(e) expanding client reach and scale of microfinance operations

4. A conflict of interest: reaching the poor and achieving sustainability

There are some elements in the desire to achieve institutional sustainability that affect the ability of such organisations to reach or continue serving the poor. These constitute the following:

(a) The need to keep operational costs down and fully covered by income earned.

Lending to the poor means dealing with small loans which are costly to administer. The fact that collateral is not used also means that intensive supervision by field workers is needed - further increasing operational costs. The income earned through interest payments is also small in comparison with administrative costs. Scaling up (increasing the number of borrowers) to achieve economies of scale and generate profits is sometimes constrained by the lack of organisational and managerial capacity for expansion in the short and medium term. Low population density in some areas combined with poor infrastructure and communication also increases the costs of delivering services.

Most Microfinance organisations or schemes in Kyrgyzstan have opted for clients that are capable of taking larger loans and repayment guarantees (collateral). There have also been tendencies of microfinance schemes in some countries to combine lending to the poor with financial services to the non-poor (to subsidise the poor); opt for more urbanised areas with more favourable infrastructure and limit their activities to finance only, excluding business advice and other services.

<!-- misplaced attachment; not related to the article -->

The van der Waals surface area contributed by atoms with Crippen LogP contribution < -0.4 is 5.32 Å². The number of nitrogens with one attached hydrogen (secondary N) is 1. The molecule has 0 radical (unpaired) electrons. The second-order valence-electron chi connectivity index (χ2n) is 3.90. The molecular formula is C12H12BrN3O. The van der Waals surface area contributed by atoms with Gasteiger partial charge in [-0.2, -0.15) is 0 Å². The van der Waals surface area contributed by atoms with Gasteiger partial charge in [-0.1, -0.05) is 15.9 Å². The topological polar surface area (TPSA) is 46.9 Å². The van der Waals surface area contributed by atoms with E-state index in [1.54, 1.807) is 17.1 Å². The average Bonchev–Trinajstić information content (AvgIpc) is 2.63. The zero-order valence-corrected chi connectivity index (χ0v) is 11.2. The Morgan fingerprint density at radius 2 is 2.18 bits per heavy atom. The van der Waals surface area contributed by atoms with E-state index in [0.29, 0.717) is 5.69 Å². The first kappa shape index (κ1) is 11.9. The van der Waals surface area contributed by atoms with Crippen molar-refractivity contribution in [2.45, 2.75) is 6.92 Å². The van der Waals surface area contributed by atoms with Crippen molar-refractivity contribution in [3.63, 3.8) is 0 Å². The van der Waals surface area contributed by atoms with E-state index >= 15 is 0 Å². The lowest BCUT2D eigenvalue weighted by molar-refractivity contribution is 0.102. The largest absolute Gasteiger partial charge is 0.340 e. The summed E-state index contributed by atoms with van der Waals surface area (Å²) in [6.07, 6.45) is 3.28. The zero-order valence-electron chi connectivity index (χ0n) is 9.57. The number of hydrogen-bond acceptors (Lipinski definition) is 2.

(b) The need to ensure full loan repayments

Full loan recovery is essential for achieving sustainability and also for accountability to donors and the community. The fear by some organisations that the poor will not be able to repay makes them purposely exclude the poor. On the other hand, through very strict lending measures, institutions are able to recover all their loans without taking into account the sustainability of the income generating activities of the poor. Some of the poor are unable to continue their business activities after loan repayment or have to borrow money from other people to repay their loans whilst they continue their business activities. Whilst short loan repayment periods increase turnover and income, they sometimes lead to further indebtedness on the part of the poor.

5. Alternative means of lending to the poor whilst reducing risks and lending costs

In the 1970s the Grameen Bank introduced the phenomenon of social collateral (group peer pressure) opening up access of credit to the poor whilst at the same time reducing lending risks and supervision costs through joint-liabilities. However, peer group pressure has proved to be unnecessary or inappropriate in some cultural or socio-economic contexts. Other schemes, have opted for:

(a) Character references. These have been used in Kyrgyzstan through the Farmers’ Associations but have not been very successful due to continued default by borrowers.
(b) Locally recruited lending agents with ‘insider information’.
(c) Use of regular repayments instead of lump-sum repayments enable the poor to complete full repayment. (This is, however, inappropriate for agricultural loans).